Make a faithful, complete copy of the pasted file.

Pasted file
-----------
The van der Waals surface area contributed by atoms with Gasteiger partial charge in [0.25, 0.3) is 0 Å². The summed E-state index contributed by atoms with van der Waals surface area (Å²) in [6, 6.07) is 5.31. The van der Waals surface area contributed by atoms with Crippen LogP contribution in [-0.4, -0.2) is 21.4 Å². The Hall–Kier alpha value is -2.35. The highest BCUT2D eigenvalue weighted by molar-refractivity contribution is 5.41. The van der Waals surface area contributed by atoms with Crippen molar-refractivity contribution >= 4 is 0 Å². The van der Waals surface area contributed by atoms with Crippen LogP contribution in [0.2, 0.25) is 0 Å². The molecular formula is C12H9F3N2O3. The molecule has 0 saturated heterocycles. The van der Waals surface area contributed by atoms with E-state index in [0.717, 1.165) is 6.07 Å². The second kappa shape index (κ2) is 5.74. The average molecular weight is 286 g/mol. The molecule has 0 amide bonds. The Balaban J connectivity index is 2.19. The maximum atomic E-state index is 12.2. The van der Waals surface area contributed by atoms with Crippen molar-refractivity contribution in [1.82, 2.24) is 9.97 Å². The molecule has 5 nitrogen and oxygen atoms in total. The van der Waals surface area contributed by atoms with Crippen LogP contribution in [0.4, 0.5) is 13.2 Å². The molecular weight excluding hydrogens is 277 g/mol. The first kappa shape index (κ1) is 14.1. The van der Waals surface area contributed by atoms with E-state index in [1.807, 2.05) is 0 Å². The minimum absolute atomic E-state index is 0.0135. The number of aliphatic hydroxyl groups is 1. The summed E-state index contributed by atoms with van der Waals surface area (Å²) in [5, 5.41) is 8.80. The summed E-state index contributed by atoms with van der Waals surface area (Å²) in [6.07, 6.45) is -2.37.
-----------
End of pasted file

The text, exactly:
The van der Waals surface area contributed by atoms with Gasteiger partial charge in [0.25, 0.3) is 0 Å². The summed E-state index contributed by atoms with van der Waals surface area (Å²) in [6, 6.07) is 5.31. The van der Waals surface area contributed by atoms with Crippen LogP contribution in [-0.4, -0.2) is 21.4 Å². The Hall–Kier alpha value is -2.35. The highest BCUT2D eigenvalue weighted by molar-refractivity contribution is 5.41. The van der Waals surface area contributed by atoms with Crippen molar-refractivity contribution >= 4 is 0 Å². The van der Waals surface area contributed by atoms with Crippen LogP contribution in [0.2, 0.25) is 0 Å². The molecular formula is C12H9F3N2O3. The molecule has 0 saturated heterocycles. The van der Waals surface area contributed by atoms with E-state index in [0.717, 1.165) is 6.07 Å². The second kappa shape index (κ2) is 5.74. The average molecular weight is 286 g/mol. The molecule has 0 amide bonds. The Balaban J connectivity index is 2.19. The maximum atomic E-state index is 12.2. The van der Waals surface area contributed by atoms with Crippen molar-refractivity contribution in [1.82, 2.24) is 9.97 Å². The molecule has 5 nitrogen and oxygen atoms in total. The van der Waals surface area contributed by atoms with Crippen LogP contribution in [0.4, 0.5) is 13.2 Å². The molecular weight excluding hydrogens is 277 g/mol. The first kappa shape index (κ1) is 14.1. The van der Waals surface area contributed by atoms with E-state index in [1.807, 2.05) is 0 Å². The minimum absolute atomic E-state index is 0.0135. The number of aliphatic hydroxyl groups is 1. The summed E-state index contributed by atoms with van der Waals surface area (Å²) in [5, 5.41) is 8.80. The summed E-state index contributed by atoms with van der Waals surface area (Å²) in [6.07, 6.45) is -2.37.